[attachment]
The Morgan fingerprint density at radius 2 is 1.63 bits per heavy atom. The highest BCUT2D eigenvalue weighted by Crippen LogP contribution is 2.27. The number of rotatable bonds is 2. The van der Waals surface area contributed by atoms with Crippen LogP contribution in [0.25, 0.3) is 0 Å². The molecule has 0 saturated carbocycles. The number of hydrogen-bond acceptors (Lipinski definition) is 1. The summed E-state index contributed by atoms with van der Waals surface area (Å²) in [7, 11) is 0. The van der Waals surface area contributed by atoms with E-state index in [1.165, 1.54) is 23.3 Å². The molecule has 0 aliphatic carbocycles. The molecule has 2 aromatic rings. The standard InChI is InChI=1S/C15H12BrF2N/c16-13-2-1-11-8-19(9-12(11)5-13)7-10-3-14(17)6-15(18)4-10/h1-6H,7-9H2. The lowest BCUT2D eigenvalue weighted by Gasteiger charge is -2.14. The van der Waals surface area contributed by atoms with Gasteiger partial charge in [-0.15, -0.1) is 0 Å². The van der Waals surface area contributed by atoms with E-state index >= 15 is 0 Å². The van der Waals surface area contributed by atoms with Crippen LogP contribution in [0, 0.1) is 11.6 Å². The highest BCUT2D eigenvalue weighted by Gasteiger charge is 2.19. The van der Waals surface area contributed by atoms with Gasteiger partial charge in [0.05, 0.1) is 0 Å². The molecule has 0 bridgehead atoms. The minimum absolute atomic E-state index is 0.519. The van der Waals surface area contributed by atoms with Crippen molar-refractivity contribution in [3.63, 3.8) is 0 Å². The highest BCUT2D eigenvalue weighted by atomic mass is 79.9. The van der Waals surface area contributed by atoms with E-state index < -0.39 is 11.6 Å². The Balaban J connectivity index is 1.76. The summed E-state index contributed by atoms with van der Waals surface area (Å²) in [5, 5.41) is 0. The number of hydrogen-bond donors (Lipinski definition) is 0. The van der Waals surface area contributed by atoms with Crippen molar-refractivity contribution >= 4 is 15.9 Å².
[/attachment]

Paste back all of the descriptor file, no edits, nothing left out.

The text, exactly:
The Morgan fingerprint density at radius 2 is 1.63 bits per heavy atom. The highest BCUT2D eigenvalue weighted by Crippen LogP contribution is 2.27. The number of rotatable bonds is 2. The van der Waals surface area contributed by atoms with Crippen LogP contribution in [0.25, 0.3) is 0 Å². The molecule has 0 saturated carbocycles. The number of hydrogen-bond acceptors (Lipinski definition) is 1. The summed E-state index contributed by atoms with van der Waals surface area (Å²) in [7, 11) is 0. The van der Waals surface area contributed by atoms with E-state index in [1.165, 1.54) is 23.3 Å². The molecule has 0 aliphatic carbocycles. The molecule has 2 aromatic rings. The standard InChI is InChI=1S/C15H12BrF2N/c16-13-2-1-11-8-19(9-12(11)5-13)7-10-3-14(17)6-15(18)4-10/h1-6H,7-9H2. The lowest BCUT2D eigenvalue weighted by Gasteiger charge is -2.14. The van der Waals surface area contributed by atoms with Gasteiger partial charge in [-0.15, -0.1) is 0 Å². The van der Waals surface area contributed by atoms with E-state index >= 15 is 0 Å². The van der Waals surface area contributed by atoms with Crippen LogP contribution in [0, 0.1) is 11.6 Å². The highest BCUT2D eigenvalue weighted by Gasteiger charge is 2.19. The van der Waals surface area contributed by atoms with Gasteiger partial charge in [0.05, 0.1) is 0 Å². The molecule has 0 bridgehead atoms. The minimum absolute atomic E-state index is 0.519. The van der Waals surface area contributed by atoms with Crippen molar-refractivity contribution in [3.63, 3.8) is 0 Å². The highest BCUT2D eigenvalue weighted by atomic mass is 79.9. The van der Waals surface area contributed by atoms with E-state index < -0.39 is 11.6 Å². The Balaban J connectivity index is 1.76. The summed E-state index contributed by atoms with van der Waals surface area (Å²) in [5, 5.41) is 0. The number of hydrogen-bond donors (Lipinski definition) is 0. The van der Waals surface area contributed by atoms with Crippen molar-refractivity contribution >= 4 is 15.9 Å².